Preston food bank at crisis point with supplies fast running out
Needy families across Preston are in real danger of going hungry after a food bank reported today it was on the brink of running out of supplies.
The Salvation Army centre in Harrington Street put out a desperate appeal for donations after shocked staff revealed "we've hardly anything left."
The food bank, one of 10 operating in the city, hands out 800 bags of groceries and toiletries a month to people below the poverty line.
But Claire Bowerman, the charity's community centre co-ordinator, revealed the service is at crisis point and may have to ration supplies to make sure no-one misses out altogether.
"It's pretty grim here," she confessed as she surveyed the empty shelves. "Although we've got plenty of pasta and cereals, we've practically run out of everything else.
"I don't know why, but donations of food just aren't coming in like they were. It could be a result of the pandemic, or it could just be people are becoming charity weary.
"But unless we can get supplies we are facing a very difficult time, especially with the school summer holidays not far off."
Claire pledged the food bank, one of the biggest in the city, will not shut its doors, although keeping up its proud record of helping the needy is proving increasingly difficult during Covid.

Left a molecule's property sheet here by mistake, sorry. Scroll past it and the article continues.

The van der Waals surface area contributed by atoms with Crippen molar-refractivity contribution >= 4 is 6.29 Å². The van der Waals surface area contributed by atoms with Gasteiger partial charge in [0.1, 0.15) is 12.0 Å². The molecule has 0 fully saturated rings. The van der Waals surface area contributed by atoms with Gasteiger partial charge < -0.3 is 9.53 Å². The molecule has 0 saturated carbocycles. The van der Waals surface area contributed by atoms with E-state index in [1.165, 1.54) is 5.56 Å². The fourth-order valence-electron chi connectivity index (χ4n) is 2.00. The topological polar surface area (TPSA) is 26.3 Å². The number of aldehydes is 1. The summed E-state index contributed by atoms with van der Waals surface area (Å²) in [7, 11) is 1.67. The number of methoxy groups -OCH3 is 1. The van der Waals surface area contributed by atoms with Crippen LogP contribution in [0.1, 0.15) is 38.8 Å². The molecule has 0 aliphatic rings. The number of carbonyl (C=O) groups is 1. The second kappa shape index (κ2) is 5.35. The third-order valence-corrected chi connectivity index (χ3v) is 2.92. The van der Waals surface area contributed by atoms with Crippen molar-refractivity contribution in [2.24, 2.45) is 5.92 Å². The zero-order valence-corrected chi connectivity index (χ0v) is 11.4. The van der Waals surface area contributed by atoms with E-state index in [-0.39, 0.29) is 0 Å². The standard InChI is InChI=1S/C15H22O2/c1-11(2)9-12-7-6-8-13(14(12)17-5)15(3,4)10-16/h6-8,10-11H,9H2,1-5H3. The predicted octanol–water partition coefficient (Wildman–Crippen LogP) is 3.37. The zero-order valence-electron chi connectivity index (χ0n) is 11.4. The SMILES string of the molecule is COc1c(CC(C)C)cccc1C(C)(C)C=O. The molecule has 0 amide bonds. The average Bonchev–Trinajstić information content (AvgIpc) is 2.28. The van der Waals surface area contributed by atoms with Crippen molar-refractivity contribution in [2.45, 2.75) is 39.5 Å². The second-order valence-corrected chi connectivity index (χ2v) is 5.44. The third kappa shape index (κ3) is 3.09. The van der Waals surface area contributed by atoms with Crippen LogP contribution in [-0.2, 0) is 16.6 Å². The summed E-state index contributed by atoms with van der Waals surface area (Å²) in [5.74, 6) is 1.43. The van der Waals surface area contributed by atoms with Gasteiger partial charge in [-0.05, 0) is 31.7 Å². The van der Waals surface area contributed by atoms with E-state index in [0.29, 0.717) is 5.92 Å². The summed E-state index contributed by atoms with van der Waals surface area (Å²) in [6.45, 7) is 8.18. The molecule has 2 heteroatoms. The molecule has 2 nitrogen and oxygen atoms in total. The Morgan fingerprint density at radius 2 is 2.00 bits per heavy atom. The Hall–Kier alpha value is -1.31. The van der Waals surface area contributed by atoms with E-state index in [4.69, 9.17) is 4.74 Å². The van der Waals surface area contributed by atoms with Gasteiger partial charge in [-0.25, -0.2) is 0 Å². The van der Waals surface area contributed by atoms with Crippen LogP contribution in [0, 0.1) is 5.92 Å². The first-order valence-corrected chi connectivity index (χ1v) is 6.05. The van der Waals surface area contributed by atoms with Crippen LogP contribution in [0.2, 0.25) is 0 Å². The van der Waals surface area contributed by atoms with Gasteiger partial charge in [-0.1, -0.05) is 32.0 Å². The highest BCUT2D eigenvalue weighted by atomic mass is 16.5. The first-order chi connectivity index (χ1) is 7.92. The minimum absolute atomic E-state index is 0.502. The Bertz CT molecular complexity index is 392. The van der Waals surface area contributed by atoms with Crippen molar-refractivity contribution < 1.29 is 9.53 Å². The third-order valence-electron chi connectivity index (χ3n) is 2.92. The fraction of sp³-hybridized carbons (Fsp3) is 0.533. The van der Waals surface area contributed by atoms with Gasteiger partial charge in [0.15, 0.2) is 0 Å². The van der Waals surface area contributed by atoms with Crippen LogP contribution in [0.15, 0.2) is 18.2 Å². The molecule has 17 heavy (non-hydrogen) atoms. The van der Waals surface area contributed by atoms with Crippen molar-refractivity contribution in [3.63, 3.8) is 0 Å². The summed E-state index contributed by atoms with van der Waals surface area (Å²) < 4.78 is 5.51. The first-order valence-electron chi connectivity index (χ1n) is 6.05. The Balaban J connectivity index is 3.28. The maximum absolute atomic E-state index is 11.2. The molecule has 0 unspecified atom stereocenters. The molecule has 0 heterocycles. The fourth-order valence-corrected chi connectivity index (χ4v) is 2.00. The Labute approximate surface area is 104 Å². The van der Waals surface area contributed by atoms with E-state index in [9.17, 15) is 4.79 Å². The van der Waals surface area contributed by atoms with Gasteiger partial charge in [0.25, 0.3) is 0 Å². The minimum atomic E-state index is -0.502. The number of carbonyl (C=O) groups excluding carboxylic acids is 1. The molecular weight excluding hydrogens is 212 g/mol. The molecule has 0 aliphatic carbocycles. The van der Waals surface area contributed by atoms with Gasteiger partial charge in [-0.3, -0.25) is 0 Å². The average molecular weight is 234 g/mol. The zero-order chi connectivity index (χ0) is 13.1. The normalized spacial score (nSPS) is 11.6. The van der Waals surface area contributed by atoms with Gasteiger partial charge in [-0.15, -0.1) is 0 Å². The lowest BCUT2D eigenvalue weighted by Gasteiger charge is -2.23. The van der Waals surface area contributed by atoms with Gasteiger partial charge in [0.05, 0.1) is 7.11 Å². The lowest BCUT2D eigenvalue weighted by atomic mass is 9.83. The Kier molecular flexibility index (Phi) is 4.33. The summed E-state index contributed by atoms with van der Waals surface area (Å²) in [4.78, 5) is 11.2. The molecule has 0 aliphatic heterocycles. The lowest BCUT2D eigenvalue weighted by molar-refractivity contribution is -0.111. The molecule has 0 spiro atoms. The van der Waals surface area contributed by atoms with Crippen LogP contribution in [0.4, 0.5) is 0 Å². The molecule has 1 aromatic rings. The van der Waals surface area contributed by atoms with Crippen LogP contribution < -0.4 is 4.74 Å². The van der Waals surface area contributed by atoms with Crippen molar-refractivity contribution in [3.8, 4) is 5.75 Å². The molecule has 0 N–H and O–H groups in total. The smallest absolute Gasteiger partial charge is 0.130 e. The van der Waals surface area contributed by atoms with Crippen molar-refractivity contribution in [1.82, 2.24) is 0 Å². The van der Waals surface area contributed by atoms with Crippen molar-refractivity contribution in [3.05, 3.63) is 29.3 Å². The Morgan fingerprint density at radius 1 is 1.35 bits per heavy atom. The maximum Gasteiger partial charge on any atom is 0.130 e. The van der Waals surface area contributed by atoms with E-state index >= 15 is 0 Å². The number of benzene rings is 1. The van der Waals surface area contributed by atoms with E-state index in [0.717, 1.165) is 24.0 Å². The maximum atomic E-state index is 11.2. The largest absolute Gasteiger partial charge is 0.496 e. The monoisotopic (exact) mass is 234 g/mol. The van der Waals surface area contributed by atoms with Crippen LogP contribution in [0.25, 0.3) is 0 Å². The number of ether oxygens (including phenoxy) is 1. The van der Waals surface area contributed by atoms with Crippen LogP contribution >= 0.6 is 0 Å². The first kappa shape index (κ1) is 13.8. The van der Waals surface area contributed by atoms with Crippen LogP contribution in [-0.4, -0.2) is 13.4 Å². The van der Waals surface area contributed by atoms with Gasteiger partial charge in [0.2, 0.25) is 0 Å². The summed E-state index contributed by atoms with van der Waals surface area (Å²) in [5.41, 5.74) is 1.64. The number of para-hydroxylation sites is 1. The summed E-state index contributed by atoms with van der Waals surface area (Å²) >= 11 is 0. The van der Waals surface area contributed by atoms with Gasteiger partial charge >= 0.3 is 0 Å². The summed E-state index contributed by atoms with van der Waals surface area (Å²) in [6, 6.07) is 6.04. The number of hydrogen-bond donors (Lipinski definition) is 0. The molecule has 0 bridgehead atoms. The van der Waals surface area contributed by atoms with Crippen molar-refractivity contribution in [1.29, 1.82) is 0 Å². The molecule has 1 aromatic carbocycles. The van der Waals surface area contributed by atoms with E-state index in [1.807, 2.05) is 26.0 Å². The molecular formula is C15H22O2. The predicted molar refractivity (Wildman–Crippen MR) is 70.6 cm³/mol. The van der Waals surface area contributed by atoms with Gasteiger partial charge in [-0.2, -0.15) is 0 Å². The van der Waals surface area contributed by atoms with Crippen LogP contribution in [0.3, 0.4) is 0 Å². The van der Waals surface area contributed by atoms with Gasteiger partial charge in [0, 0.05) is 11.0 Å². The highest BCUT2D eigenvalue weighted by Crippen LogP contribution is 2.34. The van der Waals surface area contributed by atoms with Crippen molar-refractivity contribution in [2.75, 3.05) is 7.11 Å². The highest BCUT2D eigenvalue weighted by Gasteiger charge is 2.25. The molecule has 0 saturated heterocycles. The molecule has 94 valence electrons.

"There is no suggestion we will have to close - the Salvation Army will always find a way of providing food for those in desperate situations," she said. "We always have done and we always will do.
"But we are in real need of food right now. We do get some financial donations and they are very welcome. I have just put in a £600 order for supplies today. But that will be delivered tomorrow and will all be gone by Monday.
"We would never turn people away, but we may have to cut down what we give them to make sure what little we do have goes further. That will be very sad, but there might be no other option."
Tinned and dried food - excluding pasta and cereals - are crucial if the centre is to continue meeting the needs of families and individuals referred to it for help.
Demand has increased during the Covid crisis, with an average of between 40 and 50 referrals a week almost doubling due to people finding themselves unemployed or on reduced pay due to furlough.
But public donations made directly to the centre, at churches, online, or at supermarkets in the city have been well down on usual.
"To be honest I'm not really sure why that's happening," said Claire. "Maybe many more people are struggling for money and just can't afford to give like they did.
"What is worrying is the school holidays. That is always a difficult time for us. We are always very stretched over that summer period and the way things are going right now it is going to be extremely difficult to help all those we need to help.
"The extra month of restrictions announced by the Government yesterday isn't going to help. But we will carry on regardless and hope that people see this appeal and help us out of such a critical situation."
The centre says it has had added pressure on its resources in recent months due to problems with Government payment cards for refugees and asylum-seekers.
To donate you can take foodstuffs and toiletries to the Salvation Army centre in Harrington Road (between Moor Lane and Adelphi Street) between 10am and 1pm.
Donations can also be made through online shopping and in special trolleys at both Morrisons store on the Docks or Sainsburys in Deepdale.
You can also call the charity in advance on 01772 555425 to find out what items are in particularly short supply. Or you can email them at: [email protected]